Keeping promises is incredibly important because it takes a lot of energy to deal with being ‘let down’, most of us have no useful tools for helping us deal with broken promises, more importantly when it happens to us, we just file it away in the bin which just makes life in general seem a little less satisfying. Our insights into humanity are what help us deal with life when it is challenging, if all we can think of are bad examples, then it is difficult to rise above new challenges that come.

How do we explain the disappointment of someone ‘forgetting’ a promise made to us? I remember telling my own children that ‘people are awful sometimes’ in a desperate attempt not to slip into the mistake of saying ‘trust no one’. It is no surprise that people of faith are naturally drawn to the promises of God, even though sometimes it takes some theological gymnastics to explain why bad things still happen. Who wouldn’t want God to be faithful, unchanging, unresting, one who keeps promises made?

If we propose to work in a therapeutic welfare role as part of a faith-based organisation, then this is the standard. Our faithfulness to those we serve is evidence of our faith. This faithfulness means that we must have a good memory to keep the promises we make. Mistakes will be made, we all make them and sometimes we just forget. Sometimes, life overtakes us and we merely become unable to take that trip, make that call or find time to meet the commitments we have made. The more we try to help, the more we risk letting people down.

Promises made to seafarers are especially important because few enjoy any degree of certainty in their jobs. Many will not know exactly when their contract will actually finish and when they can return home, they don’t know where their next port will be or when they will arrive. Others will not know when they can speak with loved ones again because Wi-Fi is rarely available. Some won’t even know when they will be able to leave the ship for some shore-leave. To have someone make a promise and keep it is special and life-giving for seafarers. In a changing world, chaplains and ship welfare visitors need to be an anchor, a fixed point.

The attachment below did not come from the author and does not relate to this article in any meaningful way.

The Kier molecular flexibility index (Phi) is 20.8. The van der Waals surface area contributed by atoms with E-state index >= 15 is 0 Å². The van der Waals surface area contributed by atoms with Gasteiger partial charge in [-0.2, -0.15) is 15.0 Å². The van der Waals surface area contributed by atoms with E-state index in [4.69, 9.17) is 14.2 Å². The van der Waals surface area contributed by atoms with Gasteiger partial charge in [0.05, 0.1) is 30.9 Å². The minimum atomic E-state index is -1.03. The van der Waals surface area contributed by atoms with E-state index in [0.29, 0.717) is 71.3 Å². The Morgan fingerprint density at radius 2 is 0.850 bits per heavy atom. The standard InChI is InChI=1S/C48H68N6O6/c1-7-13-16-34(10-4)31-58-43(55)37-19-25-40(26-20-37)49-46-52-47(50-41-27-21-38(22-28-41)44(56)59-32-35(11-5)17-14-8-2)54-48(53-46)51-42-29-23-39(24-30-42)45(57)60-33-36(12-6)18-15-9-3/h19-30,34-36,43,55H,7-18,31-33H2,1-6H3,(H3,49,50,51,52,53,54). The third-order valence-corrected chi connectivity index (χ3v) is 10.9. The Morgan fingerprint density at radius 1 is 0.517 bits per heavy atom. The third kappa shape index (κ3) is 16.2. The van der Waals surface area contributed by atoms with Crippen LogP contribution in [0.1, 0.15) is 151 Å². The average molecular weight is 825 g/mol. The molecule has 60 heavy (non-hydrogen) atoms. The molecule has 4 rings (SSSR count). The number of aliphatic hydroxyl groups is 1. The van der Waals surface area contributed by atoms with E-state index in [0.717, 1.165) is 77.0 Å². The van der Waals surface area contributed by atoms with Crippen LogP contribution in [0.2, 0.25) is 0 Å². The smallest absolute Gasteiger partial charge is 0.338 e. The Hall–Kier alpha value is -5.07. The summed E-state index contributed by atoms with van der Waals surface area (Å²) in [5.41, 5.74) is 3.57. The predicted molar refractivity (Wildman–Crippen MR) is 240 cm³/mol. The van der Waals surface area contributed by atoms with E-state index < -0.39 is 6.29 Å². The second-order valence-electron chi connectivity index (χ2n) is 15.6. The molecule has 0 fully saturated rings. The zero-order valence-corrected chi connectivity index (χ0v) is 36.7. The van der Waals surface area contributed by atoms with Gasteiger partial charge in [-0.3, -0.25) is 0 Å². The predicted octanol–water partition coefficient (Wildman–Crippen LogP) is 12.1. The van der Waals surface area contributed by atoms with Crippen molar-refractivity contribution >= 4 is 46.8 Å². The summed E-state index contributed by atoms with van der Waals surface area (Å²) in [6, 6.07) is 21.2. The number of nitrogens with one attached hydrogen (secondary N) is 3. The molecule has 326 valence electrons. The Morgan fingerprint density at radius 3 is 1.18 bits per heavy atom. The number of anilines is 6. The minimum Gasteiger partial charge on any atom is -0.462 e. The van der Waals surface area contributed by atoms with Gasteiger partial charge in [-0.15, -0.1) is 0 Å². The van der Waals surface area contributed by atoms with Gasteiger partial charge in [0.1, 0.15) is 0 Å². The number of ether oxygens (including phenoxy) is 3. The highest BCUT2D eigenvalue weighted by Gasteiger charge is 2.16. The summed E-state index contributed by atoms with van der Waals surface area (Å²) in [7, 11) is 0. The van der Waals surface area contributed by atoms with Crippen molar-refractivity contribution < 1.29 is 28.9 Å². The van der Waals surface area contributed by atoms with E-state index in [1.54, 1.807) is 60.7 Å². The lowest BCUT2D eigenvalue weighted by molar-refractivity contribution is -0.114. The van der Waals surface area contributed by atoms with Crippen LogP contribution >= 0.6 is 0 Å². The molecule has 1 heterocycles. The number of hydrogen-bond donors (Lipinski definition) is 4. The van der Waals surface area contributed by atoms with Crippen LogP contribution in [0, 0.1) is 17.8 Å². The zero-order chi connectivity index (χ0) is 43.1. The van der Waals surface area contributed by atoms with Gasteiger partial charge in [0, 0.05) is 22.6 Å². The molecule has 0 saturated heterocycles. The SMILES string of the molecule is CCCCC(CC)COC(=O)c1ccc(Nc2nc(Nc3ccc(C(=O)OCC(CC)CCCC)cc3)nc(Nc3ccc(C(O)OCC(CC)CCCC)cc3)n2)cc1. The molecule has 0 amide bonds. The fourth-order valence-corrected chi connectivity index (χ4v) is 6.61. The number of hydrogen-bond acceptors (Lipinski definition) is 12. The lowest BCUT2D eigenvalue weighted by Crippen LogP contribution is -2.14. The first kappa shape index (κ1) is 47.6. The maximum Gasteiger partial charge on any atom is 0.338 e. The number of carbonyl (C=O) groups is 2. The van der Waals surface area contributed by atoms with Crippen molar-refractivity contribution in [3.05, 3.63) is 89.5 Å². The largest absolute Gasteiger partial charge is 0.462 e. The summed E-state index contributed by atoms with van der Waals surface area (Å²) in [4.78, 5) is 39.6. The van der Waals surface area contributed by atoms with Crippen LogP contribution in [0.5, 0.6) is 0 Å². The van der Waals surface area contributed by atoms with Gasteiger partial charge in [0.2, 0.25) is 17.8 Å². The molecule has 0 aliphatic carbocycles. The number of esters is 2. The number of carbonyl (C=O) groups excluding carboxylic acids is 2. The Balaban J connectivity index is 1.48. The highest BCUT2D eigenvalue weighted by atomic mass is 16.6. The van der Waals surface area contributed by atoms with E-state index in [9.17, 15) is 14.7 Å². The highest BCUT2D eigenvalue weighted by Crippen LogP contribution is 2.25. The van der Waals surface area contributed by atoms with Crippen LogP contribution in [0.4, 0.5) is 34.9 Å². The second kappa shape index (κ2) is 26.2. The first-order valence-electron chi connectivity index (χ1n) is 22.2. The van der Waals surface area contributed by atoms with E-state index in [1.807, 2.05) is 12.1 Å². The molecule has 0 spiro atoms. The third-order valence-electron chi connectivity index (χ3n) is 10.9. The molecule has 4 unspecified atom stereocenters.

International seafarers seem to have an acute sense of whether they can trust a person they are speaking with. Sadly, this is almost certainly due to the times they have been let down, the hours reflecting on the lack of certainties in their lives. It must seem that they are spectators in life, with little ability to change the realities of their lived experience. If your wellbeing isn’t dependent on the promises of others you are blessed indeed, I don’t know of anyone who can honestly say this is the case. We all need to rely on others in some way or another.

I hope and pray the seafarer’s family enjoyed the gifts; I would like to think they had a wonderful time together before the he went to sea again. I will never know; it is just part of the work for chaplains and ship welfare visitors. We should be content that it is enough to step into the reality of a seafarer’s life, to serve, to be a point of certainty, in this sometimes difficult and sad world.

There is a saying, which goes something like ‘Don’t ever promise more than you can deliver, but always deliver more than you promise’.


NAMMA members receive a print copy of The MARE Report, NAMMA’s annual magazines for seafarer’s welfare professionals